Review: A Sailor’s Guide to Earth by Sturgill Simpson

Review: A Sailor’s Guide to Earth by Sturgill Simpson
Sturgill-Simpson Review

Courtesy Photo | Courtesy Photo A Sailor’s Guide to Earth by Sturgill Simpson released April 15 on RJ Records.


What in the world has Sturgill gone and done? His previous album, the Grammy-nominated Metamodern Sounds in Country Music, was one of the freshest records I’d heard in years. Following its release, more than a handful of critics anointed him the savior of country music, and deservedly so — he’d eschewed 21st century Nashville’s saccharine sounds and merged the spirit of Willie, Waylon, Merle, and Buck with heady meditations on Buddha, love, and the metaphysical.

Lead guitarist Laur Joamets’ chicken pickin’ sounded like something you’d hear on Hee Haw. Yet, Pitchfork — the snobbiest indie rock zine on the interwebs — praised the album. Sturgill seemed to have the Americana…errr…musical world in the palm of his hand, and then he went and recorded A Sailor’s Guide to Earth — a dad-rock record that buries Joamets’ virtuosity, butchers Nirvana’s “In Bloom,” and exhibits a major stylistic change that his traditionally-minded fans will no doubt struggle to stomach. The Dap-Kings play on five of the album’s nine songs, and although I love their work with Sharon Jones, this is a Sturgill Simpson record.

What gives?


I’m going to disregard the “dad-rock” shade thrown (spot on in literal terms though, with the album dedicated to his newborn son) at one of the most creative “country-ish” albums I’ve heard in recent memory. Yes, Sturgill went in deep with the esoteric inSailor’s Guide, but I found it to be way impressive in terms of originality, production quality and vision.

So many artists these days are going for the RAW SHIT that the days of major analog production — orchestras, horns, tape modulation, grandiose moments — are looked at as overdone and trite. There’s truth to that when the music at its core sucks, but I think this is genuine, quality work.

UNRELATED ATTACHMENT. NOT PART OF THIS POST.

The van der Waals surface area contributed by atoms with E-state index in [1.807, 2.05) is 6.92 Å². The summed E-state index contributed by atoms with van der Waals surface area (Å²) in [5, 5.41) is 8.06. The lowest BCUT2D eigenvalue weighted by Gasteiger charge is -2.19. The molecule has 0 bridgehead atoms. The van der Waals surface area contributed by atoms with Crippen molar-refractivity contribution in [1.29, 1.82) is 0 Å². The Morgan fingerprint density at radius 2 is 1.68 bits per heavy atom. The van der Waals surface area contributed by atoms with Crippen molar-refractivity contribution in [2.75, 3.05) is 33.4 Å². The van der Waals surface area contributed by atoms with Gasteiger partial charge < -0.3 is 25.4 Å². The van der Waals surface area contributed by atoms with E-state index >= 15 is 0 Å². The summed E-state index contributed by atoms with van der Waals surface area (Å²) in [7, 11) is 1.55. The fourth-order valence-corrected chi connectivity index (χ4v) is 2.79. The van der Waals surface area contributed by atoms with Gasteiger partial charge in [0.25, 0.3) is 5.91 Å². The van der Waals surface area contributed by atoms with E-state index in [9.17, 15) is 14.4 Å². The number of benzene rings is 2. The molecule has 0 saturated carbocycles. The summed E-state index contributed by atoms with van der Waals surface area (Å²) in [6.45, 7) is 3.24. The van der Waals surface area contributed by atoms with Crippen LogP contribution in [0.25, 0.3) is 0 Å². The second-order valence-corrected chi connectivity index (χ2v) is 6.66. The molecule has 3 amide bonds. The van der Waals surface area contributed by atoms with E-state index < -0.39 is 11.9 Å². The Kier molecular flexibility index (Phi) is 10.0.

You’re right, Laur Joamets (his Estonian Excellency) and his guitar playing isn’t as featured as he could have been. That said, in lieu of guitar virtuosity there are some to-die-for horns on this album from the Dap-Kings. They brought the boogie to what would have otherwise been a spacey experimental country record. I found the album deftly treads the line between soul, rowdy country and psychedelic rock.

As for the weirdo “In Bloom” cover on the album, I think Simpson did the unexpected and brought a left-field perspective to a 90s grunge song; something all LP covers should aim for. It’s 2016. The golden era of outlaw country is behind us. I say we move into whatever freaky world Sturgill Simpson is creating and apply for citizenship.

Alright Nick,

You and Sturgill have convinced me. Having spent a couple more weeks with this album, during which I coincidentally became uncle to a new nephew, I think I finally get it. In fact, I’m now convinced this is what dad-rock should be. To his credit, Sturgill isn’t opining about washing dishes and mowing lawns ala Jeff Tweedy in “Hate it Here.” Rather, he’s imparting heartfelt, sagely advice to his baby boy—advice he seems to wish he had received while a “pollywog” in the U.S. Navy. The counsel he gives on “Keep It Between the Lines” is reminiscent of (and every bit as poignant as) that delivered in the Drive-By Truckers’ “Outfit,” and I don’t make that comparison lightly.

I initially balked at the “In Bloom” cover because a.) Sturgill’s sneaky inclusion of “to love someone” in the chorus struck me as lazy Nashville cliche, and b.) I’ve always believed covers should preserve the musical and lyrical spirit of the original (see, for example, Polyphonic Spree’s ridiculous yet sufficiently anxious cover of Nirvana’s “Lithium,” recently featured on The Big Short). I’ve since forgiven Sturgill for the lyrical addition and now see that the song fits the album’s central concept beautifully. It takes artistic guts to reinterpret a Nirvana song, and Sturgill has successfully done it.

Those rowdy red-dirt bros who made a ruckus at his concerts last year won’t like all that production, but maybe that’s the point? Talented artists evolve, and fans will come and go. In a press release, Sturgill said he “wanted to make a concept record in song-cycle form, like my favorite Marvin Gaye records where everything just continuously flows. I also wanted it to be something that when my son is older and maybe I’m gone, he can listen to it and get a sense of who I was. I just wanted to talk as directly to him as possible.” Mission accomplished. A Sailor’s Guide to Earthis a soulful, earnest album that should confirm, not cast doubt on, Sturgill’s reputation as a savior of country-ish music.

Grade: 7.9

Categories: Music